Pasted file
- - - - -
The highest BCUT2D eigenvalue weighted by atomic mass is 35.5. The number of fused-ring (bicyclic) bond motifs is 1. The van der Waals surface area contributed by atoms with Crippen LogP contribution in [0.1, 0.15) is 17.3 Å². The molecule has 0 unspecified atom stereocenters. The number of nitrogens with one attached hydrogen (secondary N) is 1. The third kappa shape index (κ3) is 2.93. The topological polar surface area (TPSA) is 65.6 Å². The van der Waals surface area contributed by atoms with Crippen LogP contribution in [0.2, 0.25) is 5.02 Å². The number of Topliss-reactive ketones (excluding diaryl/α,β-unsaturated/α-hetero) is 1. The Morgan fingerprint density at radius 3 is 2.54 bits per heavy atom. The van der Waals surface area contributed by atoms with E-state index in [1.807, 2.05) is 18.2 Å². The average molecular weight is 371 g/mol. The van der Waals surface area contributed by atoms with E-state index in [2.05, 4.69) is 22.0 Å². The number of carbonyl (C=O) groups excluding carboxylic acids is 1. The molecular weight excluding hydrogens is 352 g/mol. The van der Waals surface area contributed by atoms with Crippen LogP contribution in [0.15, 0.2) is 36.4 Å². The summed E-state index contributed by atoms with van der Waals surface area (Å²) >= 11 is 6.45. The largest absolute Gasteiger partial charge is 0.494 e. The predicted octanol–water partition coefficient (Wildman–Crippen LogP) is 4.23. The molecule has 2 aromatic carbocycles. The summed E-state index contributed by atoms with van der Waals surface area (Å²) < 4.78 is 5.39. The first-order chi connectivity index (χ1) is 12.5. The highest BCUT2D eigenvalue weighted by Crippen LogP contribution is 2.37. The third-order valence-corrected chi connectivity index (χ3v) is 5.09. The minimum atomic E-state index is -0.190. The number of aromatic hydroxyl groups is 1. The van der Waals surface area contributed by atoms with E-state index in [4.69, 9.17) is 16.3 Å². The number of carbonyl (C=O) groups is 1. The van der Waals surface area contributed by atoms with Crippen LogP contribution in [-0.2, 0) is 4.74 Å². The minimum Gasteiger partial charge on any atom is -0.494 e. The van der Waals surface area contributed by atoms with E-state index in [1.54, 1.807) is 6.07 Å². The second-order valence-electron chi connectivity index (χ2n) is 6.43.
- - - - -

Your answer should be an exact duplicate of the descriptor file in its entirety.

The highest BCUT2D eigenvalue weighted by atomic mass is 35.5. The number of fused-ring (bicyclic) bond motifs is 1. The van der Waals surface area contributed by atoms with Crippen LogP contribution in [0.1, 0.15) is 17.3 Å². The molecule has 0 unspecified atom stereocenters. The number of nitrogens with one attached hydrogen (secondary N) is 1. The third kappa shape index (κ3) is 2.93. The topological polar surface area (TPSA) is 65.6 Å². The van der Waals surface area contributed by atoms with Crippen LogP contribution in [0.2, 0.25) is 5.02 Å². The number of Topliss-reactive ketones (excluding diaryl/α,β-unsaturated/α-hetero) is 1. The Morgan fingerprint density at radius 3 is 2.54 bits per heavy atom. The van der Waals surface area contributed by atoms with E-state index in [1.807, 2.05) is 18.2 Å². The average molecular weight is 371 g/mol. The van der Waals surface area contributed by atoms with E-state index in [2.05, 4.69) is 22.0 Å². The number of carbonyl (C=O) groups excluding carboxylic acids is 1. The molecular weight excluding hydrogens is 352 g/mol. The van der Waals surface area contributed by atoms with Crippen LogP contribution in [0.15, 0.2) is 36.4 Å². The summed E-state index contributed by atoms with van der Waals surface area (Å²) >= 11 is 6.45. The largest absolute Gasteiger partial charge is 0.494 e. The predicted octanol–water partition coefficient (Wildman–Crippen LogP) is 4.23. The molecule has 2 aromatic carbocycles. The summed E-state index contributed by atoms with van der Waals surface area (Å²) < 4.78 is 5.39. The first-order chi connectivity index (χ1) is 12.5. The highest BCUT2D eigenvalue weighted by Crippen LogP contribution is 2.37. The third-order valence-corrected chi connectivity index (χ3v) is 5.09. The minimum atomic E-state index is -0.190. The number of aromatic hydroxyl groups is 1. The van der Waals surface area contributed by atoms with E-state index in [4.69, 9.17) is 16.3 Å². The number of carbonyl (C=O) groups is 1. The van der Waals surface area contributed by atoms with Crippen LogP contribution in [-0.2, 0) is 4.74 Å². The minimum Gasteiger partial charge on any atom is -0.494 e. The van der Waals surface area contributed by atoms with E-state index in [1.54, 1.807) is 6.07 Å². The second-order valence-electron chi connectivity index (χ2n) is 6.43.